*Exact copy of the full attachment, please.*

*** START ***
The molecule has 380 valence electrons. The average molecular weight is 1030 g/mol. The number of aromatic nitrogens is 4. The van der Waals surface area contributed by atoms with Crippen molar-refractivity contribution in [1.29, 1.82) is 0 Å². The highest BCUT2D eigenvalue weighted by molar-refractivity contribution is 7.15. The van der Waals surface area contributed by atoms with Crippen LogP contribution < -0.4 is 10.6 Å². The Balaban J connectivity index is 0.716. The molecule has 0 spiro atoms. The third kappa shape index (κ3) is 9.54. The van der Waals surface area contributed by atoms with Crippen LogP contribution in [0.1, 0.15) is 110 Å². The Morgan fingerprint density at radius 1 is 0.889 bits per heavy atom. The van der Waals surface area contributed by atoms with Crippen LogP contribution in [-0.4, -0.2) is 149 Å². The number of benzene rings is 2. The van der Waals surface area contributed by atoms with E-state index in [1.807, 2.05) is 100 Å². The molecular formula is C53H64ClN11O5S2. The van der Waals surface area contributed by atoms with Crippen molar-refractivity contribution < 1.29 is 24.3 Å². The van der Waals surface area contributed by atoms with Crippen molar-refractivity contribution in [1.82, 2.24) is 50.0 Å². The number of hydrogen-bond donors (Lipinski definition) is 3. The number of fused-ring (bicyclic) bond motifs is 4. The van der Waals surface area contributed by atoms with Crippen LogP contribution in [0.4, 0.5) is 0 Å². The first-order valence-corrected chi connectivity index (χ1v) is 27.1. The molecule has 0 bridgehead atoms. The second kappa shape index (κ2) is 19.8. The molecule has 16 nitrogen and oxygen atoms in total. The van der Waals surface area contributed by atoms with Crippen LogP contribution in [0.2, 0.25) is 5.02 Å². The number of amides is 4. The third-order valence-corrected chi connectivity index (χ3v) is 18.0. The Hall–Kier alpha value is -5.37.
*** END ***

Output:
The molecule has 380 valence electrons. The average molecular weight is 1030 g/mol. The number of aromatic nitrogens is 4. The van der Waals surface area contributed by atoms with Crippen molar-refractivity contribution in [1.29, 1.82) is 0 Å². The highest BCUT2D eigenvalue weighted by molar-refractivity contribution is 7.15. The van der Waals surface area contributed by atoms with Crippen LogP contribution < -0.4 is 10.6 Å². The Balaban J connectivity index is 0.716. The molecule has 0 spiro atoms. The third kappa shape index (κ3) is 9.54. The van der Waals surface area contributed by atoms with Crippen LogP contribution in [0.1, 0.15) is 110 Å². The Morgan fingerprint density at radius 1 is 0.889 bits per heavy atom. The van der Waals surface area contributed by atoms with Crippen LogP contribution in [-0.4, -0.2) is 149 Å². The number of benzene rings is 2. The van der Waals surface area contributed by atoms with E-state index in [1.807, 2.05) is 100 Å². The molecular formula is C53H64ClN11O5S2. The van der Waals surface area contributed by atoms with Crippen molar-refractivity contribution < 1.29 is 24.3 Å². The van der Waals surface area contributed by atoms with Crippen molar-refractivity contribution in [1.82, 2.24) is 50.0 Å². The number of hydrogen-bond donors (Lipinski definition) is 3. The number of fused-ring (bicyclic) bond motifs is 4. The van der Waals surface area contributed by atoms with Crippen LogP contribution in [0.4, 0.5) is 0 Å². The first-order valence-corrected chi connectivity index (χ1v) is 27.1. The molecule has 0 bridgehead atoms. The second kappa shape index (κ2) is 19.8. The molecule has 16 nitrogen and oxygen atoms in total. The van der Waals surface area contributed by atoms with Crippen LogP contribution in [0.2, 0.25) is 5.02 Å². The number of amides is 4. The third-order valence-corrected chi connectivity index (χ3v) is 18.0. The Hall–Kier alpha value is -5.37.